Blogging should be like Fight Club, where the first rule is you don’t talk about it.
But I’ll go ahead and talk about it, mostly to say that you should never believe me when I say I’m going to blog a lot.
Oh, I had good intentions.
But life got in the way. I’ll spare you the details of how a long-standing health mystery was finally diagnosed and instead dispense only the good news that I appear to have found a nifty job of the 40-hour-per-week variety, so that has taken much of my time. It has been a bit of an adjustment, too, being that I was used to hitting the hay whenever I felt like it and now I’m on a schedule.
I’ve also rediscovered the joys of being out among the living, namely a series of respiratory bugs the likes of which I have not had in 7 or 8 years. I’m recovering from one right now.
I still have plans to write a trashy novel under a pseudonym, slap it up on Amazon, and travel the world on the proceeds. It could happen! I might only get as far as Baltimore, but it could definitely happen.
I’m not sure what it will be about, but this much I know: I shan’t debase myself far enough to write monster erotica. A few years ago, there was much ado about the Virginia housewife who made $30,000 a month writing Yeti porn, and I’ve since learned that if you pick a beastie, any beastie, someone, somewhere, has written a series of “erotic” novels about it: minotaurs, centaurs, mermen, cyclops, kraken, gargoyles, leprechauns (that one might be about an ex of mine), orcs, dinosaurs, even aliens posing as jungle tentacle plants.
It does get me thinking, however. Clearly there’s an audience for that stuff. Someone reads it. Someone pays to read it. Maybe not much, three bucks max, but they spend real money on it, so it has some value beyond curiosity. People even review it and give it five stars. How hard can it be?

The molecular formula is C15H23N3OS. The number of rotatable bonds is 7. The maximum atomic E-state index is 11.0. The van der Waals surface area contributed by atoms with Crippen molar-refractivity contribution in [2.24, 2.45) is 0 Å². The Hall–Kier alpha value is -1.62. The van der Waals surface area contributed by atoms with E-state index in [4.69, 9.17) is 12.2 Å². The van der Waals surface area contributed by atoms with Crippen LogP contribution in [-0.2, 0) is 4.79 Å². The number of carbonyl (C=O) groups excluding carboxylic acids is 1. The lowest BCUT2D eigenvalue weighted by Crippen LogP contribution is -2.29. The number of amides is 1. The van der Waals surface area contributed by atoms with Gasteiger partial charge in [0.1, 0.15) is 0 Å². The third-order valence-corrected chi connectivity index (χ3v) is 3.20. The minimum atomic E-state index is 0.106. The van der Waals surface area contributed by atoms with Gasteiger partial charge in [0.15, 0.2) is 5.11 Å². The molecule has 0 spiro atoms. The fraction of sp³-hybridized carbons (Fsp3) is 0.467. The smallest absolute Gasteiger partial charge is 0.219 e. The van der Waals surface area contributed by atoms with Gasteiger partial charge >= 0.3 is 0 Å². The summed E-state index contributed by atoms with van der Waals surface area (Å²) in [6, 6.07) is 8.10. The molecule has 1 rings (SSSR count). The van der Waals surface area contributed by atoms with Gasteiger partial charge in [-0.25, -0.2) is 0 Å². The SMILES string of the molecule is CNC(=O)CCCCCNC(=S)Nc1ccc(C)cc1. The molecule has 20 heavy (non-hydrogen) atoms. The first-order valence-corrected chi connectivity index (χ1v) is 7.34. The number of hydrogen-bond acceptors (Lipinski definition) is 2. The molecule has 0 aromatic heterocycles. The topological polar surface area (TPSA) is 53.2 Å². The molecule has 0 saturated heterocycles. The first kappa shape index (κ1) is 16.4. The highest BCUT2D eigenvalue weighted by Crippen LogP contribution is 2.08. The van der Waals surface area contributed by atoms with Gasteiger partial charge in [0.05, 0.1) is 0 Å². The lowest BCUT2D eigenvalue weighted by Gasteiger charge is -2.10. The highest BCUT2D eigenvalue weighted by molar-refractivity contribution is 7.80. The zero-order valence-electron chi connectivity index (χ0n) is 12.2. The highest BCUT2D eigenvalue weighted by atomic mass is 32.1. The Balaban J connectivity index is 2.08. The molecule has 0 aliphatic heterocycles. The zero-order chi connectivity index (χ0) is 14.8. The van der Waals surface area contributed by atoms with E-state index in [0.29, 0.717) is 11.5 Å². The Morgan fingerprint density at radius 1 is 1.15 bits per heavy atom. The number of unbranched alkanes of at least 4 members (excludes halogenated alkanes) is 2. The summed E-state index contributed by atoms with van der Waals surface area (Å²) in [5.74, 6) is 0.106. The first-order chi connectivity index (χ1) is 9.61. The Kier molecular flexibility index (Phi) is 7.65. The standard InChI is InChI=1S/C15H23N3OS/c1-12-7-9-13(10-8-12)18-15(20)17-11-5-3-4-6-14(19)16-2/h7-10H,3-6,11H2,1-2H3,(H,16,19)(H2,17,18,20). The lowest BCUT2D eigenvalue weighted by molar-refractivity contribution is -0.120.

Except, see, I know myself. I know that once I start writing, I’ll get hung up on setting, character development, symbolism, and plot. I’ll want it to work, with no inconsistencies, no gaps, no place where a reader can say, “Wait, how did this character know that?” or “No, that couldn’t be possible because two chapters ago that character was somewhere else.” Then before you know it I’ll be writing a novel I’d want my name on that just happened to have a few sexy scenes. I’d be all literary and stuff, and it would take a year of research, three years of writing, another year of editing, and another year or two of overcoming crippling self-doubt before I even consider publishing it.
Even worse, people would know what I was doing throughout the process because such self-torture does not go without notice or discussion. They’d ask me how it’s going because they would want to read it, and then of course I’d never finish it because I’d hate to disappoint anyone—and that defeats the purpose entirely.
So maybe the first rule of writing trash should be the same as the first rule of blogging, which should be the same as the first rule of Fight Club.
Don’t talk about it.